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Book Reviews

Dirty Heads by Aaron Dries

The following review will contain some minor spoilers for Dirty Heads: A novella of cosmic coming-of-age horror by Aaron Dries.

Warning: This book is an extreme horror and contains several potentially triggering subjects. Please be aware that this is not an easy read for someone with PTSD triggers.

Dirty Heads: A novella of cosmic coming-of-age horror by Aaron Dries doesn’t pull punches nor does it hold hands, but there’s a certain gentle heart to it that I don’t often find in extreme horror. I wasn’t expecting that going in and found myself pleasantly surprised. That doesn’t mean the novella’s story is gentle though–far from it. It earns the extreme horror label and thensome, featuring buckets of blood and viscera that made me squirm.

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Genre Deep-Dives, Literary History

A Queer History of the Splatterpunk Movement


Initially dubbed by David J Schow at the World Fantasy Convention in Providence, the splatterpunk movement officially burst onto the scene in the mid-1980s. While the term splatter had been an existent horror term (credited to film and media analyst John McCarty) since the days of bloody gore films from the likes of Hershell Gordon Lewis, the effort to capture this extreme sensationalism on the written page had never before formed such a concentrated artistic movement. The merit of such a movement was under hot debate, but the proponents of it determinedly plowed on until a first splatterpunk story compendium was published in 1990: Splatterpunks: Extreme Horror edited by Paul M. Sammon. 

Many established horror authors would criticize the movement as cheap and sensationalist. Several authors such as William F. Nolan and Charles L. Grant would censure the movement, and Robert Bloch (Psycho, Jaws) would state “there is a distinction to be made between that which inspires terror and that which inspires nausea”. Despite this, splatterpunk found its supporters. Critic Phillip Nutman would describe splatterpunk as “survivalist literature” which “reflects the moral chaos of our times”.

Sammon would follow this up the collection  with a sequel five years later, yet it seemed as if the movement was losing steam. While it helped popularize the works of notable horror authors now lauded in the modern horror canon—Clive Barker, Jack Ketchum, and Poppy Z. Brite, for example—it seems that the term extreme horror is now preferred for the movement with splatterpunk only referring to the awards for extreme horror or the works which came out of the movement itself. This doesn’t mean that extreme horror and splatterpunk still aren’t making history, however.

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Genre Deep-Dives, Interviews

An Interview With Sam Richard of Weirdpunk Books

If you’re in any indie horror space online, you’re likely familiar with the haunting cover of Eric LaRocca’s Things Have Gotten Worse Since We Last Spoke. A sky-blue background, and an unassuming painting of a dark-haired woman whose eyes are smeared out of existence. The cover itself asks, “What have you done to deserve your eyes today?”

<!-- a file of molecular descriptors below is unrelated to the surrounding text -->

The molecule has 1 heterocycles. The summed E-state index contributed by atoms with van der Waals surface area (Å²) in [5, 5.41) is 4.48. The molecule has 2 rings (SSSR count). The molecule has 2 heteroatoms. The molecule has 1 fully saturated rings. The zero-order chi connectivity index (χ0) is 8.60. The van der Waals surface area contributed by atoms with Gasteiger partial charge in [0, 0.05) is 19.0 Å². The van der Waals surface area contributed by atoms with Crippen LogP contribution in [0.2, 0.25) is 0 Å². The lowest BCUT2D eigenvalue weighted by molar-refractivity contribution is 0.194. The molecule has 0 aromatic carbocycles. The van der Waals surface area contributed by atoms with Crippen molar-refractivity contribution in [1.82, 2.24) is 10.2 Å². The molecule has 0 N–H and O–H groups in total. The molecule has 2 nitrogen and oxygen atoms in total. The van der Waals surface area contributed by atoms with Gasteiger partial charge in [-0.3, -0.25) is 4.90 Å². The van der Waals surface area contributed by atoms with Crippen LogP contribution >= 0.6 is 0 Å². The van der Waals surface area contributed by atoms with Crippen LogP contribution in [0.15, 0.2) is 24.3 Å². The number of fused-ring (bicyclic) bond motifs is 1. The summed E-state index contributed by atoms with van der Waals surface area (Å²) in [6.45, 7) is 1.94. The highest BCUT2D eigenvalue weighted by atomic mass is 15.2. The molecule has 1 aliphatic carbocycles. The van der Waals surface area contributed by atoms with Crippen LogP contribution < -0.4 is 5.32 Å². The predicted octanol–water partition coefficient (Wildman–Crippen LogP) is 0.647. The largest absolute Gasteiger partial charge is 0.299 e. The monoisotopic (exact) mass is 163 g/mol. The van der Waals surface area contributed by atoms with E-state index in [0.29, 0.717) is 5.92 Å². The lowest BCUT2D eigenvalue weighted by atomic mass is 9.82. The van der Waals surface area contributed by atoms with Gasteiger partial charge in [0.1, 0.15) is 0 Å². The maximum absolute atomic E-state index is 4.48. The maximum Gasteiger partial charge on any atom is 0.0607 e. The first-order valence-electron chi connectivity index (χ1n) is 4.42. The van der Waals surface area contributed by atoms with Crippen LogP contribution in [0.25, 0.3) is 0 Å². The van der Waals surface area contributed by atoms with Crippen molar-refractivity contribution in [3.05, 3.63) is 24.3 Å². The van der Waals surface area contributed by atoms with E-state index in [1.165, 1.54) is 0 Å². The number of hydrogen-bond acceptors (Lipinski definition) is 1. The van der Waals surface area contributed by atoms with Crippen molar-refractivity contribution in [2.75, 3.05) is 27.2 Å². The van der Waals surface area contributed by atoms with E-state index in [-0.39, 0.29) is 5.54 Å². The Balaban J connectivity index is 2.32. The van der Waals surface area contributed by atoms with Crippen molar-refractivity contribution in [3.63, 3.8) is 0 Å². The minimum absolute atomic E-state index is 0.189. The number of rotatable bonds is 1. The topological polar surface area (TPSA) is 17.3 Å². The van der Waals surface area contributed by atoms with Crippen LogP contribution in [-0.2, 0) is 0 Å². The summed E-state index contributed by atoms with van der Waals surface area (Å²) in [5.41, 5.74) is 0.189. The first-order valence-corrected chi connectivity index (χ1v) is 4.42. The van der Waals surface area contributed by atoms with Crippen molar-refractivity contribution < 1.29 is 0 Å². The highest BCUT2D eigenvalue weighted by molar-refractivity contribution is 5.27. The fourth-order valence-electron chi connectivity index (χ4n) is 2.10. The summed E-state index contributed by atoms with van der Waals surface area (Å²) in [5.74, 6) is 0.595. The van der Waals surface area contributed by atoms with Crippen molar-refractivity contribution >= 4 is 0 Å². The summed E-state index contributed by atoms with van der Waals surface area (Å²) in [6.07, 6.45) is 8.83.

That legendary cover? That’s from the novella’s first publisher, Weirdpunk Books.

Sam Richard, helming Weirdpunk, takes on the unique challenge of publishing eviscerating horror novellas, striking a knife’s-edge balance between the pacing of a novel and the power of short stories. Under his dedication to detail, Weirdpunk Books has been a significant contributor to the renaissance of indie horror publishing, with titles like Joe Koch’s The Wingspan of Severed Hands, a surreal trip into dissonant realities; Sam’s own collection Grief Rituals, exploring the world through the ashes of grief and what comes after; and Stories of the Eye, an anthology exploring the relationship between artists and their subjects.

And these are just to name a few of what’s in the Weirdpunk catalog.

I had a chance to talk with Sam about what it’s like to work in the indie horror space, what drew him to horror, and words of wisdom for those interested in starting their own press.

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Book Reviews, Reviews

Review | Body Shocks: Extreme Tales of Body Horror

The featured image is from the cover of Body Shocks.

Body Shocks: Extreme Tales of Body Horror, edited by the legendary anthologist Ellen Datlow, serves as a solid snapshot of what the subgenre has to offer, while remaining palatable enough for audiences new to body horror.

Body Shocks reads as a more muted collection of stories than any of the works mentioned above, though that’s to its credit. This strikes me as more of a matter of accessibility. If this were picked up by a prospective new reader in a Barnes & Noble, the goal is to get them interested enough in the genre to want to read more—not repulse them from further spending. Even with this studied restraint in the selection of stories, Datlow showcases a range of philosophical, emotional, and visceral discourses in fiction about the body and the horrors it’s subjected to (and may be as a source of liberation from).